Brazilian Cheese Bread (Pão de Queijo)

One of the best things about living abroad as a foreigner is that you get to meet people from all over the world. You learn about different cultures, languages, and food through these new people you meet that you might not otherwise know. One of my friends in Denmark is from Brazil, and one day she made Pão de Queijo for me. It is a Brazilian cheese bread that is typically made with cheese, tapioca flour, egg, milk, and some kind of oil. It is a really popular snack in Brazil and can even be found at supermarkets, and bakeries. It can be eaten for breakfast as well as just as a snack. It has a very unusual texture. The outside is crunchy, but the inside is soft, and has this cheesey firm gooeyness to it that is hard to describe, but really tasty. They are like these little light puffs of cheese. 🙂

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There are several different methods and variations of ingredients to making Pão de Queijo, as I found out by searching for a recipe online. Some people blended all of the ingredients together in a blender, poured the very liquidy batter into mini muffin tins, and baked them. Some people used mozzarella cheese or cheddar, some cooked the ingredients before baking and some didn’t, but I wanted to make them like my friend did. She used parmesan cheese, and formed the dough into balls before baking them. Rather than ask her for the recipe (since I think she just googled it) I just searched for one online as well. I found a recipe similar to hers here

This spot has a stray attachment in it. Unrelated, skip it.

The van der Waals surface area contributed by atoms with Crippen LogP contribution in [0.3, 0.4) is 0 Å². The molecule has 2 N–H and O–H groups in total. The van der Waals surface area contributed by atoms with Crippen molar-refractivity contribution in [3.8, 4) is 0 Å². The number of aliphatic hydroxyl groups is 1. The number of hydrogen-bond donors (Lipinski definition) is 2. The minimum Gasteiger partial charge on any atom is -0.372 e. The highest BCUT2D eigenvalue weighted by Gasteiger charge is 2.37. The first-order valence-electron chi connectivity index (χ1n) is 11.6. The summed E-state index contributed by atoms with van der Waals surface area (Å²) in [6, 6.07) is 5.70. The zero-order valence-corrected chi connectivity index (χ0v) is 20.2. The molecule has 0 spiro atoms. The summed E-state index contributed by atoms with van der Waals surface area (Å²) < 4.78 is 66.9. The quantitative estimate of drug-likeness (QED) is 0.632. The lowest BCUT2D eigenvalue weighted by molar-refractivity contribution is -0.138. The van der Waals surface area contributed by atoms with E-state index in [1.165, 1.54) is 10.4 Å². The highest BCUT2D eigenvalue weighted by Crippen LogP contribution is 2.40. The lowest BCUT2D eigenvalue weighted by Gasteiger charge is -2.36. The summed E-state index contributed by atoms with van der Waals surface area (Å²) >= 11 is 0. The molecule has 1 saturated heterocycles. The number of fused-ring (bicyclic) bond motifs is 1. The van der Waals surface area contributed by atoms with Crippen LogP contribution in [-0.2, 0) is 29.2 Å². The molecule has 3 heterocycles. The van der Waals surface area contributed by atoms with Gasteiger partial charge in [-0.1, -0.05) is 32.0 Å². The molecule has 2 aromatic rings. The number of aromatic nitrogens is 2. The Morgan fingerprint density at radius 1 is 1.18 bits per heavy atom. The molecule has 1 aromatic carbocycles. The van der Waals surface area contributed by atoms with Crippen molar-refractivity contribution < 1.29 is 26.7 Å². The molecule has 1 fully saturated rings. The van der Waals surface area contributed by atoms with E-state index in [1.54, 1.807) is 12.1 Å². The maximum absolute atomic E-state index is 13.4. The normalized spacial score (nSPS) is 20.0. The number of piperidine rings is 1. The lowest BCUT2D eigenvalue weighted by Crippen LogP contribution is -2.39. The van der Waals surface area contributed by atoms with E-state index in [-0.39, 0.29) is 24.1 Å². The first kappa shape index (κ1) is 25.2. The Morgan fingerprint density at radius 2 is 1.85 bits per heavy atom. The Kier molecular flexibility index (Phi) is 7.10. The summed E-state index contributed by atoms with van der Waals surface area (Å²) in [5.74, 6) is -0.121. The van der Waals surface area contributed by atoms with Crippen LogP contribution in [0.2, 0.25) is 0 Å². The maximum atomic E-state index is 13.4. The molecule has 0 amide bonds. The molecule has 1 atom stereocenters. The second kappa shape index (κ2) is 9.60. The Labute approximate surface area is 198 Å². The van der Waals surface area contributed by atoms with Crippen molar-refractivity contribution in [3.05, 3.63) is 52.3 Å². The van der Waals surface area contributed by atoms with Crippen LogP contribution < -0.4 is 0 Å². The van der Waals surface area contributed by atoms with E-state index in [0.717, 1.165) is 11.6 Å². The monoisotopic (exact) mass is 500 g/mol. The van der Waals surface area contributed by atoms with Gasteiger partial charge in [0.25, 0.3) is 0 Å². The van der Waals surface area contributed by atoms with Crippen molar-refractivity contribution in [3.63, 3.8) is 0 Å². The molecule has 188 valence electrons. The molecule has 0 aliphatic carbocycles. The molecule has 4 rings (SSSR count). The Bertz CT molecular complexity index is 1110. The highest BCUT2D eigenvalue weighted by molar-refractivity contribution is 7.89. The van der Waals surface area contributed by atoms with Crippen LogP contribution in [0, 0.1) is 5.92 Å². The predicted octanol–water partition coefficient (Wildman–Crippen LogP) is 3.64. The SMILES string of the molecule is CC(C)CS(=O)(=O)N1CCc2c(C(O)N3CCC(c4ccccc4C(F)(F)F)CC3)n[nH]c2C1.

I decided to make half of the recipe, and I substituted salted butter for oil. I also reduced the salt. So this is the recipe I came up with in the end and the Pão de Queijo came out perfectly. Try it out if you want, and remember that they are best eaten warm. :o)

Brazilian Cheese Bread (Pão de Queijo)

Yield: 12

Brazilian Cheese Bread (Pão de Queijo)

Ingredients

  • 1/2 cup whole milk
  • 57 grams butter
  • 1/4 tsp salt
  • 1 - 1 1/4 cups tapioca flour/starch
  • 1 egg
  • 3/4 cups parmesan cheese

Instructions

  1. In a small pot, combine milk, salt, and butter. Then, bring it to a gentle boil.
  2. Remove pot from heat.
  3. Stir in the tapioca flour, and mix until combined.
  4. Cool for about 15 minutes.
  5. Then, add the egg to the flour mixture, and mix until combined. You might have to use your hands